A couple of weeks ago, Skip had a post on the lack of development beyond the left-field wall at St. Louis' Busch stadium. The vacant field, seen clearly in this picture and in this image from Google maps, was to become a ballpark village. But that plan has at least been temporarily scuttled by Centene's plans not to relocate to new office space there.
A recent St. Louis Post-Dispatch article notes how difficult it has been for new development projects to get up and running in downtown St. Louis, even with a brand new stadium. The author notes a kind of multiplier effect: when one project fails, several other unconnected projects may also fail.
Business owners usually revel in vanquishing their competition. But when Steve Roberts wears his hat as a downtown St. Louis developer, he roots for competitors.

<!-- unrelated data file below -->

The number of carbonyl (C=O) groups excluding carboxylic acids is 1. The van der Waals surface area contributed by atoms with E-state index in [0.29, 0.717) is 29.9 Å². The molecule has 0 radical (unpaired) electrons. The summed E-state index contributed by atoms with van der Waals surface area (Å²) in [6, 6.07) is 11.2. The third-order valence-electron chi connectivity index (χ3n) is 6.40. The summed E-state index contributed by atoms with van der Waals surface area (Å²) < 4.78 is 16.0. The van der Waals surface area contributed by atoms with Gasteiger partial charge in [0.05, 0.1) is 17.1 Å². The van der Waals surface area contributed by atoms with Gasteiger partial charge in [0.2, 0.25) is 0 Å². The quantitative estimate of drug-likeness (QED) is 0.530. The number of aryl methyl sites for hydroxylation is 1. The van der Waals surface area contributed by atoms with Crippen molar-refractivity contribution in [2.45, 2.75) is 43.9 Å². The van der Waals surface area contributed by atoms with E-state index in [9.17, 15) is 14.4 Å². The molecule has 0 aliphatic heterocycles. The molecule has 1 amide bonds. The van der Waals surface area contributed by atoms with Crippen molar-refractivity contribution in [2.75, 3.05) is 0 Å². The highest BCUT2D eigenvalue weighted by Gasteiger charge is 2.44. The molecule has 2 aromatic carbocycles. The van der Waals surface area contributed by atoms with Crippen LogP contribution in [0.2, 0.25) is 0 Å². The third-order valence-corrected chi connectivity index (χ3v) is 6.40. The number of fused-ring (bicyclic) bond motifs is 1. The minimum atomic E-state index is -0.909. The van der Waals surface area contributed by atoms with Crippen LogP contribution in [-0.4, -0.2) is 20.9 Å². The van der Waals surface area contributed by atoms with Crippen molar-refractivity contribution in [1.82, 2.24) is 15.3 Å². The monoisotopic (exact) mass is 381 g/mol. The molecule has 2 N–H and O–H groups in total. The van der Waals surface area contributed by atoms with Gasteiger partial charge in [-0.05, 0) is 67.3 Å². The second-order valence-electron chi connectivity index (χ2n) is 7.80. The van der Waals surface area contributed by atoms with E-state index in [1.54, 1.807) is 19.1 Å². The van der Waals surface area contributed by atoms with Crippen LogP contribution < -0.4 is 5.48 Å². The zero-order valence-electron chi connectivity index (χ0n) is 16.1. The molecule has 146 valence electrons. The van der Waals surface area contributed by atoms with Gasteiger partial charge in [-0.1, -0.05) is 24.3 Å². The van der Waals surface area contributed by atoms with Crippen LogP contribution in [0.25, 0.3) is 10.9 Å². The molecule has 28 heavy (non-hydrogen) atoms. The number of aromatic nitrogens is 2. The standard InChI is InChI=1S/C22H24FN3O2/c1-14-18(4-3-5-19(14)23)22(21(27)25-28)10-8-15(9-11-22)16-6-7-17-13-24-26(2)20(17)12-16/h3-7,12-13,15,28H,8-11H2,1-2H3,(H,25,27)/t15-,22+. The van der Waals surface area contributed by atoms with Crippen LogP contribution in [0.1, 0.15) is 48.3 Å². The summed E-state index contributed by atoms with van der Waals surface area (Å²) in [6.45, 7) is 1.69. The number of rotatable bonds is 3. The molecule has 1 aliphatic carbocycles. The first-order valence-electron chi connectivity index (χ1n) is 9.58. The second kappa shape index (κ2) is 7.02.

Indeed, Roberts, a principal in St. Louis-based Roberts Brothers Properties, is concerned about the broader impact of projects stalling or dying.
If the adage that success breeds success, then the reverse could be true: Failure is contagious.
"When you have projects or developers failing it raises suspicions in the minds of potential investors, retailers and even residents," Roberts said. "I don't think one particular project can take down the whole downtown renovation effort, but if you have multiple ones for different reasons, it hurts those of us who have been sowing our fields for many years."
Frequent readers of TSE know that we here generally (generally?) do not support public funding for stadiums. Although the a-priori studies claim stadiums are magnets for development and economic activity, the ex-post studies tell a much different story.